Microsoft released to manufacturing the final build for Windows Small Business Server 2011 Standard this week, the latest version of the company’s server OS for small- and medium-sized organizations. The Standard edition (formerly codenamed Windows SBS “7”) is only half the SBS story, however, as Microsoft is also set to put out an Essentials edition for the smallest of the small businesses as well.
Previously dubbed “Aurora”, SBS 2011 Essentials hasn’t RTM’d yet, though it’s expected in the first half of next year, with a new beta potentially dropping in January.
So what’s the difference between the two?
Well naturally size, for one. As usual, SBS Standard is designed for smaller organizations of up to 75 users, though client access licenses (CALs) are required for each user in addition to the server license. The CAL requirement is lifted for Essentials, however, which also knocks the user count down to a max of 25. Microsoft has the estimated license for Essentials at about $545 compared to $1,096 for the Standard edition (before CALs), so it could be a good fit for the teeny-tiniest of companies.
Essentials also strips out a good amount of the on-premise components included with SBS 2011 Standard, particularly Exchange, SharePoint and WSUS (the Standard edition supports both Exchange Server 2010 SP1 and the scaled-down SharePoint Foundation Services 2010). For things like email, SBS Essentials is designed to connect to Exchange Online and Microsoft’s other services via its Office 365 platform.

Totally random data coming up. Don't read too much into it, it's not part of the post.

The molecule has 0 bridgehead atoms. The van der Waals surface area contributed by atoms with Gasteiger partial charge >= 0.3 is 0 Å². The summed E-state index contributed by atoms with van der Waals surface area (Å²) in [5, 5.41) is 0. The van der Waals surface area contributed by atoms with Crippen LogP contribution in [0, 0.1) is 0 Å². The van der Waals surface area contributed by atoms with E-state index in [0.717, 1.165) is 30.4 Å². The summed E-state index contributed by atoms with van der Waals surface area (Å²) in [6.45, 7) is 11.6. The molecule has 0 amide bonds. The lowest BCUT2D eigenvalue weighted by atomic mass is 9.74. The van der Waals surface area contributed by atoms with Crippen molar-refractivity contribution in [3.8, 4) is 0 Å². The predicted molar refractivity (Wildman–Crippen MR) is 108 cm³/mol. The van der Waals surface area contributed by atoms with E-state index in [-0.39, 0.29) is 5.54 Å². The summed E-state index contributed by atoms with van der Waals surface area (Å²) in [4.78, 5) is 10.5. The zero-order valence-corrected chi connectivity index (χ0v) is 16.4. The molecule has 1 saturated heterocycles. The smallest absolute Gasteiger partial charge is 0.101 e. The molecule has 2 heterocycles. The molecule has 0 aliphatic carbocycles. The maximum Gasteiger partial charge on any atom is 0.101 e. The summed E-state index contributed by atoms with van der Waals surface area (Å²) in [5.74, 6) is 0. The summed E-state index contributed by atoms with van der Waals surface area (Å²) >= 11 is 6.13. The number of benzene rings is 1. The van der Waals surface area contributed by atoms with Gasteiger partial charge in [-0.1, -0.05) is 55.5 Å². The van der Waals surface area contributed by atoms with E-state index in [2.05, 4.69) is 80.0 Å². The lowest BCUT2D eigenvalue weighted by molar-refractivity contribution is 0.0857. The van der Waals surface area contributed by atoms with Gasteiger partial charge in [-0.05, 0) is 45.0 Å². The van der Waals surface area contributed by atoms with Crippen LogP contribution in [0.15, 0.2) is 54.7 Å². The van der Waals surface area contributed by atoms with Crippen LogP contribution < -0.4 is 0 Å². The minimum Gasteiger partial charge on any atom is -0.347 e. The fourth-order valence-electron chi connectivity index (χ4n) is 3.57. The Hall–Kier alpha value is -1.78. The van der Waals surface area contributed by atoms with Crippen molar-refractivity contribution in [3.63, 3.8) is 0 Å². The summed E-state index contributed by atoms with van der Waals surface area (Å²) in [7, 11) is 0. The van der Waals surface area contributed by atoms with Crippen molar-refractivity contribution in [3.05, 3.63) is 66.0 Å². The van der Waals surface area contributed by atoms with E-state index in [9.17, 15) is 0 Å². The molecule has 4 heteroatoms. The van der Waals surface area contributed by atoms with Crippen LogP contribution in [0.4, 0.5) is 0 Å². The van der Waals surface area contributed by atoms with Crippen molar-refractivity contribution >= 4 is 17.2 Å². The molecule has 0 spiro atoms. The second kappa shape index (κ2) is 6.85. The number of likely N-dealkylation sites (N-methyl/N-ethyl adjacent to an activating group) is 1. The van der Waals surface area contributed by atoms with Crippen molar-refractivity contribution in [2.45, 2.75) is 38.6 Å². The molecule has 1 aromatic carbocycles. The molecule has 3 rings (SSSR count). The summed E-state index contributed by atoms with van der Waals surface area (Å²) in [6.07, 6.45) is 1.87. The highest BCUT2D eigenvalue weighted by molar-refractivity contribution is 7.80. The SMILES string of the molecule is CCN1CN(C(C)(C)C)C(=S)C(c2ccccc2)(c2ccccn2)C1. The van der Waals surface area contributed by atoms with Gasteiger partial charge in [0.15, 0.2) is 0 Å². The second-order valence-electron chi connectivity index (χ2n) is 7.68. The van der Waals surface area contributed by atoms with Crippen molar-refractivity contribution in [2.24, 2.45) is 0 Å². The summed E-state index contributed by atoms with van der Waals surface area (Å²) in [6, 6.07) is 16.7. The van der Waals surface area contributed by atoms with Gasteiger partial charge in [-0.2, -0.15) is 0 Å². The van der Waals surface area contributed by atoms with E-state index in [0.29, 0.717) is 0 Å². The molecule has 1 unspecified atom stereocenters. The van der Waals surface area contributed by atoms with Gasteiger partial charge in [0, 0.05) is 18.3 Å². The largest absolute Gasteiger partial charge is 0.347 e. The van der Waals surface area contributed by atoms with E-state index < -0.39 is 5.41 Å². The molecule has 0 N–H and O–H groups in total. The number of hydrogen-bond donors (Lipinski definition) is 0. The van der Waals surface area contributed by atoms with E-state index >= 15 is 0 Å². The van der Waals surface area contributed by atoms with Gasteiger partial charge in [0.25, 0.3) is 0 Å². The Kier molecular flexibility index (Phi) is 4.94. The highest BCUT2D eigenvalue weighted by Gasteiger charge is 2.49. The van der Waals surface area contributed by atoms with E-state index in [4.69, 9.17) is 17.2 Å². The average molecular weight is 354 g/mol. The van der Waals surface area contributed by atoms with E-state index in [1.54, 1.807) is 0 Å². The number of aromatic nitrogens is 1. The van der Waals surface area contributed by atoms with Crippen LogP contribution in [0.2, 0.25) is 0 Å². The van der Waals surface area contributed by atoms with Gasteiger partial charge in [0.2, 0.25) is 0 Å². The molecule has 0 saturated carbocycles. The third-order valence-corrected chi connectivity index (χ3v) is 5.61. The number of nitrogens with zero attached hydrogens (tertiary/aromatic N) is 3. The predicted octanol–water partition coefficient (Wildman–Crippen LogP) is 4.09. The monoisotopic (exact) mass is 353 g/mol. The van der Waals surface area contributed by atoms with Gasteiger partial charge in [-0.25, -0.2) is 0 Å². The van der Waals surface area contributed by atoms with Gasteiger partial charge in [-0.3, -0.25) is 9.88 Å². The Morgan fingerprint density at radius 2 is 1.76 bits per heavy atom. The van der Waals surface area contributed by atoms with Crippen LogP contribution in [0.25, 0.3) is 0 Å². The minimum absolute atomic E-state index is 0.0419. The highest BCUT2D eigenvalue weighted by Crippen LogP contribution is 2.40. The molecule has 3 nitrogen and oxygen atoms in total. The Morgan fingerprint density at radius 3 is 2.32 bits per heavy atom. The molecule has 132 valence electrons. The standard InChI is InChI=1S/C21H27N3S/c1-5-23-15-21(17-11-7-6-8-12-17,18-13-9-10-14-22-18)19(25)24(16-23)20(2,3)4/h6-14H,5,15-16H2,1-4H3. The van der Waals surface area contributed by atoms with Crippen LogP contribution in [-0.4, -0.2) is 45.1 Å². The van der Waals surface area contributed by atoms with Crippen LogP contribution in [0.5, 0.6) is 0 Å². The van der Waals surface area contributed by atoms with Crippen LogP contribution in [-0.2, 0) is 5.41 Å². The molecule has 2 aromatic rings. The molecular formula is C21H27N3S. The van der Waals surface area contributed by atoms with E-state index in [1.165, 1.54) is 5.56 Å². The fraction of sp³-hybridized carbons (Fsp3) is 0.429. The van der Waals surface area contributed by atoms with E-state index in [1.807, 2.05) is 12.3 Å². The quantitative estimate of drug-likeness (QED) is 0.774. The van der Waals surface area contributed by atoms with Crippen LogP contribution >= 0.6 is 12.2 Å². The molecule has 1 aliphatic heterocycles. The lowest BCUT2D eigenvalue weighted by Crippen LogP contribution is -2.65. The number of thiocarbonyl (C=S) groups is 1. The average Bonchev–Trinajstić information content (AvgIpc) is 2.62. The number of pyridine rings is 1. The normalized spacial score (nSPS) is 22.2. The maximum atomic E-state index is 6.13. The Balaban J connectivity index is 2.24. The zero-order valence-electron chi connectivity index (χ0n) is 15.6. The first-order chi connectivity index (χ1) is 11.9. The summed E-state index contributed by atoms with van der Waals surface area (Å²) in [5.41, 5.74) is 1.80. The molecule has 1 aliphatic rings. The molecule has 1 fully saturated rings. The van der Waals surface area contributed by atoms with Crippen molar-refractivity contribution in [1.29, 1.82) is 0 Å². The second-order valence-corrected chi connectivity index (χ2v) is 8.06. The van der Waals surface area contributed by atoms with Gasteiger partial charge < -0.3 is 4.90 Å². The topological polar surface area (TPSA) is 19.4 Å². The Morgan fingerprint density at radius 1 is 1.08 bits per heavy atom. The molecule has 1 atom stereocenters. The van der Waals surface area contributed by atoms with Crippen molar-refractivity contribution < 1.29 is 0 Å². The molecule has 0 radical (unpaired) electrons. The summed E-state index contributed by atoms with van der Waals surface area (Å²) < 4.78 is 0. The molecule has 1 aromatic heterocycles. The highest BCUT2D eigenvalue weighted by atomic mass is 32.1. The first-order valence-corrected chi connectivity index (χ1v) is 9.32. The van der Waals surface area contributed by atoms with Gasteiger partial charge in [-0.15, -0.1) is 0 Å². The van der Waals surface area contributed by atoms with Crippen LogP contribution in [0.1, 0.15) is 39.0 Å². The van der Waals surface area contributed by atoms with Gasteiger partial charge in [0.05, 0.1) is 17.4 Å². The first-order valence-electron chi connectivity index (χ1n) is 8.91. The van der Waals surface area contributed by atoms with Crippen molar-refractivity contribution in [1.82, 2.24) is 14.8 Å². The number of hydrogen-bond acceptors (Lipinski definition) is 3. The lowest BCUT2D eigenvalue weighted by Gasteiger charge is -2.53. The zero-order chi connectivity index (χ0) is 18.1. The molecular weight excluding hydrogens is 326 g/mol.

On his Bruceb News blog last month, consultant Bruce Berls wrote that Microsoft’s combination of cloud services with SBS makes Essentials “exactly the right answer for small businesses that have an eye to the future.” That’s good news since the company is positioning the edition as its ideal offering for small companies looking to purchase their first server systems. Berls also described SBS Essentials as a “spiffed up for business” version of Microsoft’s Windows Home Server. With a max of only 10 users and a lack of business components like email, however, Home Server was never ideal for companies, so Essentials could certainly fill a void with those looking for a better alternative to a full SBS Standard license.
One thing that SBS 2011 Standard and Essentials have in common, however, is that they both support Microsoft’s new SBS 2011 Premium Add-on, which was also released to manufacturing this week. The add-on is essentially a separate server designed to beef up SBS with SQL Server 2008 R2 as well as Windows Server 2008 R2 Standard features, notably virtualization with Hyper-V and Remote Desktop Services (RDS). The added functionality comes at a price though, as the Add-on alone rings in at an estimated cost of $1,604 per license ($92 per CAL).
At the very least, it will be interesting to see if SBS Essentials takes off with the small companies and startups next year. As for SBS 2011 Standard, it could get a boost from folks already running Small Business Server 2003 (which is inching toward end-of-life) who decided to skip over the 2008 SBS release.
For more information of Windows Small Business Server, visit Roger Crawford’s blog, SBS 2003 and Beyond.